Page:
Yellow Jambhala

Mongolian Collection

Accession Nr.: 67.112.1
Type: sculpture; metalwork; statuette
Date of production:
16th century
Place of production:
Materials: copper; turquise
Dimensions: height: 9.6 cm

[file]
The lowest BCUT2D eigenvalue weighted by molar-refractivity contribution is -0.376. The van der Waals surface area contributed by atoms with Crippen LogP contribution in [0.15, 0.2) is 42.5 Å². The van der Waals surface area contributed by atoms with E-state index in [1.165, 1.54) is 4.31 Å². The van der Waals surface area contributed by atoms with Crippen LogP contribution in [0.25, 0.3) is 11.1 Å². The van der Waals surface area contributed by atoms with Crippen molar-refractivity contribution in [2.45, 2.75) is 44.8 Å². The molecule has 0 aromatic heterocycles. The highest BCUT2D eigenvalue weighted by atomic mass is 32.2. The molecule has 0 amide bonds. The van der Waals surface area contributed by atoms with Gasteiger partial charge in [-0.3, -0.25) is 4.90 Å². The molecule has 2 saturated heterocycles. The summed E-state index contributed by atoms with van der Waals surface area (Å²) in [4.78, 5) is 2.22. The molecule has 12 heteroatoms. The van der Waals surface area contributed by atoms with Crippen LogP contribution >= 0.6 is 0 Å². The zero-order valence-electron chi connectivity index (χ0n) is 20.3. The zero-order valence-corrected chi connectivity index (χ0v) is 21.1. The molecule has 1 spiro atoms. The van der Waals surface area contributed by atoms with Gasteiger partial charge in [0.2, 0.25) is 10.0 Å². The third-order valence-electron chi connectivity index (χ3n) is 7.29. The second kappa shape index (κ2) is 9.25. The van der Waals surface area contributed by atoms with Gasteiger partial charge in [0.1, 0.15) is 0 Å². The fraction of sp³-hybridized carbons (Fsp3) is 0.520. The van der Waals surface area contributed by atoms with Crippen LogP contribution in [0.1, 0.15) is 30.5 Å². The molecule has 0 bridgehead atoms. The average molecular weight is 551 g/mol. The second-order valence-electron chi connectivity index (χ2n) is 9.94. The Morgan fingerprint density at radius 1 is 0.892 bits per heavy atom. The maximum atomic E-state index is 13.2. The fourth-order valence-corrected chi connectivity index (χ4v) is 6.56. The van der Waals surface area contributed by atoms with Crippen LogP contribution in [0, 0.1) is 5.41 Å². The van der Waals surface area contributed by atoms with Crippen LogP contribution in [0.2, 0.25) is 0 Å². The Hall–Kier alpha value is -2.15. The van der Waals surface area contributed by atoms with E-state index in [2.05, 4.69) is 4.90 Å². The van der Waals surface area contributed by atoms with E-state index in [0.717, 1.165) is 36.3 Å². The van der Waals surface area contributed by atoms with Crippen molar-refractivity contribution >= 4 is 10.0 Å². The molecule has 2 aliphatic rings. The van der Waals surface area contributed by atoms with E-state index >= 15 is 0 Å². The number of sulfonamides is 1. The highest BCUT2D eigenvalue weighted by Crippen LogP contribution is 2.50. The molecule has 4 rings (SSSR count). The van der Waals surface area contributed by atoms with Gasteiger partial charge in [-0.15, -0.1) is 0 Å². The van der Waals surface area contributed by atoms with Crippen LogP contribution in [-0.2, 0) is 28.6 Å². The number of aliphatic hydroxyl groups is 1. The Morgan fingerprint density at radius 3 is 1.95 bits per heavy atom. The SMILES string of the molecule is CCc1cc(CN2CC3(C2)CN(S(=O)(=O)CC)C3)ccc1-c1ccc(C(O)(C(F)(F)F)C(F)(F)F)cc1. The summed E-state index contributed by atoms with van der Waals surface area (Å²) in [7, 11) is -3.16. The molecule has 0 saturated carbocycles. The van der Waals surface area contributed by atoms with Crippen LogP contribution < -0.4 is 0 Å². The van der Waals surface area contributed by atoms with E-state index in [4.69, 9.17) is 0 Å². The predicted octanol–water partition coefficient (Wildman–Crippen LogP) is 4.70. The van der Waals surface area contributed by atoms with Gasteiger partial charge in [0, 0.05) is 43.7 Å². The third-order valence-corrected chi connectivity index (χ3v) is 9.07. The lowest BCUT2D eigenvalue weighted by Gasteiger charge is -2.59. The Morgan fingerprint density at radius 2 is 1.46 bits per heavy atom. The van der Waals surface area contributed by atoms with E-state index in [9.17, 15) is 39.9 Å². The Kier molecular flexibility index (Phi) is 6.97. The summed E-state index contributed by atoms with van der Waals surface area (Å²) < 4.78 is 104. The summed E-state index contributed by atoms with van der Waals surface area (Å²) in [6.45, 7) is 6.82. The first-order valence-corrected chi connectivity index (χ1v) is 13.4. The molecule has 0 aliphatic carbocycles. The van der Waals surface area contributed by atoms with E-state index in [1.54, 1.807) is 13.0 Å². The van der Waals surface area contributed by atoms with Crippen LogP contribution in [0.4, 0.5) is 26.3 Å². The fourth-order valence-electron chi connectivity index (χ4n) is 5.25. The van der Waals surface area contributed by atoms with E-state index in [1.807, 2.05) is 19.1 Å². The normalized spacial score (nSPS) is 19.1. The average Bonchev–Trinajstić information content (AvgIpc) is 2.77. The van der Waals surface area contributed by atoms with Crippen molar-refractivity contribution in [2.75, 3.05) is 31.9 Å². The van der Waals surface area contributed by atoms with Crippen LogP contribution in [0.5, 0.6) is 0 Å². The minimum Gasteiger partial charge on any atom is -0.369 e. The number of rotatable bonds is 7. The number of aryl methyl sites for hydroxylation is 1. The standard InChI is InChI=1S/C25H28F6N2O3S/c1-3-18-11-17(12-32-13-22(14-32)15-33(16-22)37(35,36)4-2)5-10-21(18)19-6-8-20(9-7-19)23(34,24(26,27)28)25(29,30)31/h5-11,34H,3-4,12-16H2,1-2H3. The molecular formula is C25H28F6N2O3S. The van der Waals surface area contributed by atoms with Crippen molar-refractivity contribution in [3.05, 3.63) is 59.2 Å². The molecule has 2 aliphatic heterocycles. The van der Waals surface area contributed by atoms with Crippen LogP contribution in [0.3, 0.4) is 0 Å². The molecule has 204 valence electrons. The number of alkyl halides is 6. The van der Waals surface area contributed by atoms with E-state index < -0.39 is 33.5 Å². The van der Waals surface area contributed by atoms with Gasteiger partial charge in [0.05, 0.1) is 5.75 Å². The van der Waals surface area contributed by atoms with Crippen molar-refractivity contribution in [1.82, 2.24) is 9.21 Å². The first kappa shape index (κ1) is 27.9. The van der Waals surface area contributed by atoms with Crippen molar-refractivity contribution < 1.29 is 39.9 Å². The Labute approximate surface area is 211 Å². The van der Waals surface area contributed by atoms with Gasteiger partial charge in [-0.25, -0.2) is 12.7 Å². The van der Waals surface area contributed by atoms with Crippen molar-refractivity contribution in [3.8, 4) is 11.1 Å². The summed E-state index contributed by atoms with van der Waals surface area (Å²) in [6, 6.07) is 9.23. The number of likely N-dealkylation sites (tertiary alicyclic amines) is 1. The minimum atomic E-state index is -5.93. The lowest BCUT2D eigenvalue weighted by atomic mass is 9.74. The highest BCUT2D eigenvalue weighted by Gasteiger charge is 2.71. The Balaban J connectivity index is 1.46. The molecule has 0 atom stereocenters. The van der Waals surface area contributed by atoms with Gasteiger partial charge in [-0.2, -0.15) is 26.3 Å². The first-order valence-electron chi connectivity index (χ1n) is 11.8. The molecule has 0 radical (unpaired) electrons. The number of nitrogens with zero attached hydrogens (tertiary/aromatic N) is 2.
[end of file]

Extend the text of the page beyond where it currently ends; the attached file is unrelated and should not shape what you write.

The gilded copper bronze small statue preserved in the Museum has similar attributes. The figure’s hair is painted black and there are turquoise inlays on the body jewels. The figure is seated in the lalitāsana posture, on a rounded triangular lotus throne. His right foot rests on a blooming lotus flower. He wears the princely dress and jewels of a bodhisattva. The gem diadem in front of the high uṣṇīṣa is an unusual element. He wears earrings. He has a third eye on the forehead and arched, high eyebrows. He holds a lemon on his right palm, and has a mongoose spitting gemstones under his left hand. The back of the statue is undecorated. On the sealing plate, there is a sketchy viśvavajra. There are signs of attempts to force the sculpture open, but the sacred object within probably remains intact. The statue originates from Mongolia (was brought to Hungary by the participants of the first Hungarian geological mapping expedition of 1966–1969), but the technique suggests that it was made in Western Tibet in the 16th century.